Patient Zero

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A book review of Patient Zero: Solving the Mysteries of Deadly Pandemics by Marilee Peters (Revised Edition)

A book review of Patient Zero: Solving the Mysteries of Deadly Pandemics by Marilee Peters (Revised Edition)

Stars: *****

Annick Press (2021)
Teen/Young Adult Science/History/Diseases
192 pages

Disclosure: I received a copy of this book in exchange for an honest review. This post contains affiliate links.

Summary: Engrossing true stories of the pioneers of epidemiology who risked their lives to find the source of deadly diseases—now revised to include updated information and a new chapter on Covid-19.

More people have died in disease epidemics than in wars or other disasters, but the process of identifying these diseases and determining how they spread is often a terrifying gamble. Epidemiologists have been ignored, mocked, or silenced all while trying to protect the population and identify “patient zero”—the first person to have contracted the disease, and a key piece in solving the epidemic puzzle.

Patient Zero tracks the gripping tales of eight epidemics and pandemics—how they started, how they spread, and the fight to stop them. This revised edition combines a brand-new design with updated information and features diseases such as Spanish Influenza, Ebola, and AIDS, as well as a new chapter on Covid-19.

Patient Zero

This book was very interesting. It’s designed for teens and young adults but I’m almost 38 and I learned a lot. I love children’s and teen nonfiction.

If you or your teen has questions about Covid-19 or other epidemics and pandemics that have happened in the past, this is the perfect book for that. It’s full of colour photos and side bars with important and interesting information.

Deadly Diseases and Plagues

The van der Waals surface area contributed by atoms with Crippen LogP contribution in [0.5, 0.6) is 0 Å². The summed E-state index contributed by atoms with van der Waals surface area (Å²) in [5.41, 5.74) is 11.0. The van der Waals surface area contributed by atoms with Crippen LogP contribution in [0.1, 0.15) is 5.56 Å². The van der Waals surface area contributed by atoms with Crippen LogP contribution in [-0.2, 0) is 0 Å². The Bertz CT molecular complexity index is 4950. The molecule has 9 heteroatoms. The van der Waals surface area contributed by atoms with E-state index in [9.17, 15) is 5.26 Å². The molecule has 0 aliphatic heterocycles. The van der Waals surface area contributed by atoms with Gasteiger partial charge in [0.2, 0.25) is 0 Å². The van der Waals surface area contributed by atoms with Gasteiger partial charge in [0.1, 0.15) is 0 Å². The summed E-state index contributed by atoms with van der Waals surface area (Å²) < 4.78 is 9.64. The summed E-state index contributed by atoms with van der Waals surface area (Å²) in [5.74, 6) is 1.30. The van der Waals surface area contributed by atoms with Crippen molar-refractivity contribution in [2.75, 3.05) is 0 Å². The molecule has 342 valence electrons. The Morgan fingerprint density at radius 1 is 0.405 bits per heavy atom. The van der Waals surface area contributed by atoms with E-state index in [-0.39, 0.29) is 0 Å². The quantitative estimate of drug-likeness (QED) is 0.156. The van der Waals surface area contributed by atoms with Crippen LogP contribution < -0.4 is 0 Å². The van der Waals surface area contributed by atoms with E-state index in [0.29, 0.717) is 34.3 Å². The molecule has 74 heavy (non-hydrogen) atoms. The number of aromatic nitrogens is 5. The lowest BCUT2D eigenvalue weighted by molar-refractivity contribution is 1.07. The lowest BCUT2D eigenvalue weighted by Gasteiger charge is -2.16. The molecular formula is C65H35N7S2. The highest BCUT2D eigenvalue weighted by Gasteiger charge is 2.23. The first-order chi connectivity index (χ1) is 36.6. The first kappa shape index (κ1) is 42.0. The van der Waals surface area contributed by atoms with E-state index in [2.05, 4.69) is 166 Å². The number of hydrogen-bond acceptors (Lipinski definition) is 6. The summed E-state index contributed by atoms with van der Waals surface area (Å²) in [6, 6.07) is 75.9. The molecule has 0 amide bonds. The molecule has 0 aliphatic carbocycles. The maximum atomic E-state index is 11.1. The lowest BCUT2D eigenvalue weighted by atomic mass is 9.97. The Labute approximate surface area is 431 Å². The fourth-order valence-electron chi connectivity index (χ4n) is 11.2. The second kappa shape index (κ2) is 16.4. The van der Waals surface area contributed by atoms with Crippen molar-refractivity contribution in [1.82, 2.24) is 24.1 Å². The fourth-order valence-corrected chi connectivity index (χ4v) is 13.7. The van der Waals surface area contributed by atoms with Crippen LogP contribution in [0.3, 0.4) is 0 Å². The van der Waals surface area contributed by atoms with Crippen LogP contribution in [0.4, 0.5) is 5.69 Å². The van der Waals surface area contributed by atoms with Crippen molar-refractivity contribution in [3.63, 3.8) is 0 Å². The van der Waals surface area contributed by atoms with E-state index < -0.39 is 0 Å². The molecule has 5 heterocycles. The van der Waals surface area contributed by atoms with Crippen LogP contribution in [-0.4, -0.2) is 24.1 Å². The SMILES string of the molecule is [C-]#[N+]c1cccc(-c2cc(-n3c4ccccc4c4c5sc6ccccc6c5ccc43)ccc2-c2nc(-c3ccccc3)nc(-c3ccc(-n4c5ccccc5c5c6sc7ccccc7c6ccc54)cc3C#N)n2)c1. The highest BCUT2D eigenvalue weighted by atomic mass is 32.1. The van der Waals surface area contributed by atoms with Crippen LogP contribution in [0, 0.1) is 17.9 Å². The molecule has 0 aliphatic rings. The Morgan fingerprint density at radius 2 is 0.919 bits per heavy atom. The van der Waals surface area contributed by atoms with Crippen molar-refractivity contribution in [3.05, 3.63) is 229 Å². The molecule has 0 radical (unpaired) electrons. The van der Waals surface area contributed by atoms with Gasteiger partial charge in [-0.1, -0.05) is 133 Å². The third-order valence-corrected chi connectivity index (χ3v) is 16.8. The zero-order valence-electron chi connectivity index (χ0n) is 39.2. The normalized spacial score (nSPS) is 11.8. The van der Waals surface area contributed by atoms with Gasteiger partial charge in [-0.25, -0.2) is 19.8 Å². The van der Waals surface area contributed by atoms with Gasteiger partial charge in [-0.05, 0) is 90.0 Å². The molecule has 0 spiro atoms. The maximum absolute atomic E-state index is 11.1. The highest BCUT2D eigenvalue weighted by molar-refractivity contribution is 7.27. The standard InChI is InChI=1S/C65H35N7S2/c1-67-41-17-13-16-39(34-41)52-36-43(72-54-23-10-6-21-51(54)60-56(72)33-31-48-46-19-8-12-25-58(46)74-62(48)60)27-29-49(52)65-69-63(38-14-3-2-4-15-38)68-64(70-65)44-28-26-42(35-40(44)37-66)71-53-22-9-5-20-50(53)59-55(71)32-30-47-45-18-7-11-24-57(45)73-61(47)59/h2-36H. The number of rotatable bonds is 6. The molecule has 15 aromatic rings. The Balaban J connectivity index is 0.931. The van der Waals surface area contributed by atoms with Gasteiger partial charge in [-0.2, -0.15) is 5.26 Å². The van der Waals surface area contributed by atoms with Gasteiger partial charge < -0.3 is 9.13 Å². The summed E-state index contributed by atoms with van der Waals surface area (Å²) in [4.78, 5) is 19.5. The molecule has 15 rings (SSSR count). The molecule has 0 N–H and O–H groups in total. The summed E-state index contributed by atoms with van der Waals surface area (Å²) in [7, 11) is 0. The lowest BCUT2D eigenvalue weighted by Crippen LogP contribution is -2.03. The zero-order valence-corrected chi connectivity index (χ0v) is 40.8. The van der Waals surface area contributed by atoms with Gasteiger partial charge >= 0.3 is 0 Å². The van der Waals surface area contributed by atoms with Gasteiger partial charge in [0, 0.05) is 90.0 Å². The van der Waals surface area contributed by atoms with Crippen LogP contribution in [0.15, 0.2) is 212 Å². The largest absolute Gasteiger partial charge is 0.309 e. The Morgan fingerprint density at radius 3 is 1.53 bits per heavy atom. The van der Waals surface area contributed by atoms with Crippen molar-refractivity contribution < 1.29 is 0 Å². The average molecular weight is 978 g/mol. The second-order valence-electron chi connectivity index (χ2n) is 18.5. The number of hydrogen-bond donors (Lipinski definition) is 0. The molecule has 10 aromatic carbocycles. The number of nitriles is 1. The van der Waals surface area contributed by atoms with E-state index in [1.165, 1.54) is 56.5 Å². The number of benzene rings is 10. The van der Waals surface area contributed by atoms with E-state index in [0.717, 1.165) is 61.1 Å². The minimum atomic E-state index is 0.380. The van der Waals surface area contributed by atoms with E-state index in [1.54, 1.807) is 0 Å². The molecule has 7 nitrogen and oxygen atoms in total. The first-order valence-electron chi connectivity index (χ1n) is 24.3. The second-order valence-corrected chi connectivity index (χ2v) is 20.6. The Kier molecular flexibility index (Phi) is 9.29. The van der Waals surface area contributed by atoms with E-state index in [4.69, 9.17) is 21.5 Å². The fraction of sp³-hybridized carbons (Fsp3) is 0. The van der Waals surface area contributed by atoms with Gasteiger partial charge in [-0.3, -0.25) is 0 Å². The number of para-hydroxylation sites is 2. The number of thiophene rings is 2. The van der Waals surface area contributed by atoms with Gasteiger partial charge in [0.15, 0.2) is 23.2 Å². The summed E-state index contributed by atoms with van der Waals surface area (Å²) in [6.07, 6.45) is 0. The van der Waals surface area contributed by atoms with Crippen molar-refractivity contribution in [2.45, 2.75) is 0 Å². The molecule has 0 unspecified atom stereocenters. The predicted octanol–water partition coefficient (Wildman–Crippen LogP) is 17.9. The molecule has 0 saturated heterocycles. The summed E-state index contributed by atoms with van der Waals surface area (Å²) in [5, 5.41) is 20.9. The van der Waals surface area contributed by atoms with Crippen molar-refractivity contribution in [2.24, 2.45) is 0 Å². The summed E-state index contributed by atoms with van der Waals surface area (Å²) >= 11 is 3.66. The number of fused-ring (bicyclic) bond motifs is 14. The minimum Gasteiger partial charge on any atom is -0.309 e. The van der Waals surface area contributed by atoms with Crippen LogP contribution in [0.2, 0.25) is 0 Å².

The book teaches about Black Death, Cholera, Yellow Fever, Typhoid, Spanish Influenza, Ebola, AIDS and COVID-19. These of course aren’t the only ones but they are the ones that affected large amounts of people and/or the whole world. In some cases, I knew about the original outbreaks but didn’t know about later ones. I had heard the term Typhoid Mary but didn’t know the actual story of her.

This book was originally published in 2014 but was updated for 2021 with information on COVID-19. It is current as of January 2021.

NOTE: The book is labelled for ages 10-14 but I would recommend 13 and up. There are scary discussions about some of the grosser and upsetting symptoms from these diseases.

Example: (WARNING: Gross words ahead. Read at your own risk.)

” The virus that had infected Mabalo was causing his internal organs to disintegrate into a soupy mess that seeped from his orifices and through his skin. “

– pg 113 Ebola

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About Kathleen

I've been a nonfiction lover for as long as I can remember. I love children's nonfiction as well and love to share my knowledge and the books I gained them from, with the world. I wish more people would give nonfiction a chance.

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